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Aristotle's Four Causes

Boris Hennig

This book examines Aristotle’s four causes (material, formal, efficient, and final), offering a systematic discussion of the relation between form and matter, causation, taxonomy, and teleology. The overall aim is to show that the four causes form a system, so that the form of a natural thing relates to its matter as the final cause of a natural process relates to its efficient cause. Aristotle’s Four Causes reaches two novel and distinctive conclusions. The first is that the formal cause or essence of a natural thing is not a property of this thing but a generic natural thing. The second is that the final cause of a process is not its purpose but the course that processes of its kind typically take.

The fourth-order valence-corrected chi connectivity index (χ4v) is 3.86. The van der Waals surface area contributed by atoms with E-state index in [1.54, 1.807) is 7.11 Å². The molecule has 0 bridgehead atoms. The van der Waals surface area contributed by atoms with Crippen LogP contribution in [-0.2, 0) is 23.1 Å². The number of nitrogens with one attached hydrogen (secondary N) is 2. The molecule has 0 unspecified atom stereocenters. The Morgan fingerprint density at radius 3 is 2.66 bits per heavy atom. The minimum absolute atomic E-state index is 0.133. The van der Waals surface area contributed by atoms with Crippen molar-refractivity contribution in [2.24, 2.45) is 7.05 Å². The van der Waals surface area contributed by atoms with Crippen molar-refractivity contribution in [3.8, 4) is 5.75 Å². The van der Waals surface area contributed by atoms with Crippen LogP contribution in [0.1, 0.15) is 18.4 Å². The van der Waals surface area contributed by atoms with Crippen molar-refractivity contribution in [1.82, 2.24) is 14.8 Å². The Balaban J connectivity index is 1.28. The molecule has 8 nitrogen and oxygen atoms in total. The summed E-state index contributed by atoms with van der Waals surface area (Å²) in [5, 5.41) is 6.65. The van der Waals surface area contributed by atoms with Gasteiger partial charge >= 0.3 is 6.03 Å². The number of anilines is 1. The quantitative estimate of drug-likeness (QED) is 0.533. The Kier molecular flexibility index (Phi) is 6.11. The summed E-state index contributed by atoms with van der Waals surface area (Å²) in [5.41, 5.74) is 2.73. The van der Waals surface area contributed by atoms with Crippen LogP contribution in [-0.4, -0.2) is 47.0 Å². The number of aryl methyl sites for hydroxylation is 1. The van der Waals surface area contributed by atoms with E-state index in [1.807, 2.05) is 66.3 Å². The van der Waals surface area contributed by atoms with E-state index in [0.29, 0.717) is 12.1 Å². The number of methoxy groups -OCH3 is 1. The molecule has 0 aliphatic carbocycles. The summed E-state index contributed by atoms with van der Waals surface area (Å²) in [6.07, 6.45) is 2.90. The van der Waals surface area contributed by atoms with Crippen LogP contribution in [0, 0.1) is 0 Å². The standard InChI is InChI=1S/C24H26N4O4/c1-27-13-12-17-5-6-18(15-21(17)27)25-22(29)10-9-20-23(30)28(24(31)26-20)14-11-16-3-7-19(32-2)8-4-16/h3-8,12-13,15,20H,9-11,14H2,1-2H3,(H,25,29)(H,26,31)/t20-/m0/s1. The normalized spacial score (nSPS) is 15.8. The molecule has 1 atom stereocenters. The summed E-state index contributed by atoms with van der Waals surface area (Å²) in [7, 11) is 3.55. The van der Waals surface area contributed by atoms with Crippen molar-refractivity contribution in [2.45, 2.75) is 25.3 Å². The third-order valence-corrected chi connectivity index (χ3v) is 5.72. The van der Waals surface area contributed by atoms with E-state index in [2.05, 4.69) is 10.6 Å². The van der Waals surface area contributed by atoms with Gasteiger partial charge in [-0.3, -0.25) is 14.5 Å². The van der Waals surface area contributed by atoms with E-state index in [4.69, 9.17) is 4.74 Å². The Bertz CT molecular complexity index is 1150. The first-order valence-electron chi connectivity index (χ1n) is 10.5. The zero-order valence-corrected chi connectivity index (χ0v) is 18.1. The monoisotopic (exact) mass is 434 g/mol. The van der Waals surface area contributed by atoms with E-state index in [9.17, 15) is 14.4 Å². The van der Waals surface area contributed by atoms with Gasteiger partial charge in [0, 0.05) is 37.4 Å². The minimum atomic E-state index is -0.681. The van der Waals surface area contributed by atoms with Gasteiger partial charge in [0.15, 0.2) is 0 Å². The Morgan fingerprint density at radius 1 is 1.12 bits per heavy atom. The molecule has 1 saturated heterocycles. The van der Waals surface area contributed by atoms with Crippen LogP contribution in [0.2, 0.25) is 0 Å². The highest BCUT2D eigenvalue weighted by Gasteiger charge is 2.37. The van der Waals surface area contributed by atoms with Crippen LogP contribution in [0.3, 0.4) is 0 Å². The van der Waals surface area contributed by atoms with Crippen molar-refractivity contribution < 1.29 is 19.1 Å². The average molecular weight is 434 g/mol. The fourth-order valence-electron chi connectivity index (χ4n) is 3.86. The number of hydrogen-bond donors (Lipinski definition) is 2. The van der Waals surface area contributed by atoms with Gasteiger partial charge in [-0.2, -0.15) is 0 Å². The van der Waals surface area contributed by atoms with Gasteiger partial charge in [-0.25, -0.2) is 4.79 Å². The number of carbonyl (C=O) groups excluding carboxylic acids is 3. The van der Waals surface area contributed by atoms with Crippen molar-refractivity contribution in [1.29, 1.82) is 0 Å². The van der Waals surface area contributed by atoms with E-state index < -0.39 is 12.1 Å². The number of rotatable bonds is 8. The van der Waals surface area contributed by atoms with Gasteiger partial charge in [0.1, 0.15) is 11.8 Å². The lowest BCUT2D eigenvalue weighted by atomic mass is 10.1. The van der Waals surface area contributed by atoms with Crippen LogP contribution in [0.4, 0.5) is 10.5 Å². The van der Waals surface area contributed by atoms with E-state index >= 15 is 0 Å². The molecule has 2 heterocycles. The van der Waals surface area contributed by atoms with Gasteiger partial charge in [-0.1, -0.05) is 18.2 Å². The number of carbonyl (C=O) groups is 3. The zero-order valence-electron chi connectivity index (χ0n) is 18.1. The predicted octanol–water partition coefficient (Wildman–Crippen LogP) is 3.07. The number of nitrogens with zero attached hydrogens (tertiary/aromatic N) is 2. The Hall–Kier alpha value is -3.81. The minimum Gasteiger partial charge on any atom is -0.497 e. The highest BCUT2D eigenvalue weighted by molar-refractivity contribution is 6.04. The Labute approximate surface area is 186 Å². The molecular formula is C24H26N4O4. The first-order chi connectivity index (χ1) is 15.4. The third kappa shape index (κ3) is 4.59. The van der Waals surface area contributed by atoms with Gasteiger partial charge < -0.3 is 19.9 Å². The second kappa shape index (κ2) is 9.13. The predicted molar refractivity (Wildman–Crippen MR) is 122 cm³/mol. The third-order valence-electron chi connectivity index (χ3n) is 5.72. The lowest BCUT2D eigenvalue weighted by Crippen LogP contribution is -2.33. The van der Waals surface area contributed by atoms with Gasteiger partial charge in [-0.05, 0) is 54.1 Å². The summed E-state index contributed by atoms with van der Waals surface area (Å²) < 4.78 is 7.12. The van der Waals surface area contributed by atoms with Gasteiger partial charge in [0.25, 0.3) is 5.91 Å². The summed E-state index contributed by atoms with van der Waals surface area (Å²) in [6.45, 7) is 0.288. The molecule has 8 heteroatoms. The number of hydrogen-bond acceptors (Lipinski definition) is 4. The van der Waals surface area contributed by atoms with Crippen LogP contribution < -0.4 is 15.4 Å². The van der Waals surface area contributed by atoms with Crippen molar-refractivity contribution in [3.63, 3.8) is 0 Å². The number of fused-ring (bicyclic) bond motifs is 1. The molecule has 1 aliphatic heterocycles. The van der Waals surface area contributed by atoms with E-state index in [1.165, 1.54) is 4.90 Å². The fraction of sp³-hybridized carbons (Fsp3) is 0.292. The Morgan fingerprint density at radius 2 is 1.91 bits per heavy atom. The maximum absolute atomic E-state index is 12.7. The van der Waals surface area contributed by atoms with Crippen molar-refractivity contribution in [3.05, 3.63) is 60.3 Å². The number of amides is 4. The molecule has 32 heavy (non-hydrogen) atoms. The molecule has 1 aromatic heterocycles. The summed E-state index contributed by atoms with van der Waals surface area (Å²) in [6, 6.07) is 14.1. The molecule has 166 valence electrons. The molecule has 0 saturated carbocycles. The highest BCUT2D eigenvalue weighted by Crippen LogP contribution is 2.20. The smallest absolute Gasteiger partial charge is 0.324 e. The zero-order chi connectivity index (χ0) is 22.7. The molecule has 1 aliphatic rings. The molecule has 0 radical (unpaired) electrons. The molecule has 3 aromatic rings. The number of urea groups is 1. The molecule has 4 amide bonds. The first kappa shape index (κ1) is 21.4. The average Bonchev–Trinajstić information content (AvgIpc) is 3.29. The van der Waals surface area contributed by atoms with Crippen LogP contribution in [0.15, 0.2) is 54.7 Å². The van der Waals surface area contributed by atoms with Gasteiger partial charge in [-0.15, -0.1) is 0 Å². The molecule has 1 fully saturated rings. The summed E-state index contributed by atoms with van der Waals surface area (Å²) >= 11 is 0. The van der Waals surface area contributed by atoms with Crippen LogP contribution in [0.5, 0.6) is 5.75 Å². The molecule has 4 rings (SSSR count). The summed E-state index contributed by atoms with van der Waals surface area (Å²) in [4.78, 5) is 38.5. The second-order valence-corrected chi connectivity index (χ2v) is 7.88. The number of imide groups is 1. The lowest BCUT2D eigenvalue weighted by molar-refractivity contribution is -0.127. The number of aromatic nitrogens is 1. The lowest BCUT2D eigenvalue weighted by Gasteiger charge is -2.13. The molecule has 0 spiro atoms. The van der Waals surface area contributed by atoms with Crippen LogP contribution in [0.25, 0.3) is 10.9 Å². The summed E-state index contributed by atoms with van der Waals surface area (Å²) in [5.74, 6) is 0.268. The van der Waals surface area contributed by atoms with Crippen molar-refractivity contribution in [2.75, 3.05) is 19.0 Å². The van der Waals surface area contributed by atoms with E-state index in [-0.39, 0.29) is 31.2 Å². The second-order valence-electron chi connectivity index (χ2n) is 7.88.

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    • Philosophy (HP)
      • Popular philosophy (HPX)
    • Religion & beliefs (HR)
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      • Cultural studies (JFC)
        • History of ideas (JFCX)

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    • PHILOSOPHY / General (PHI000000)

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    • Philosophy (QD)
      • History of philosophy, philosophical traditions (QDH)
      • Popular philosophy (QDX)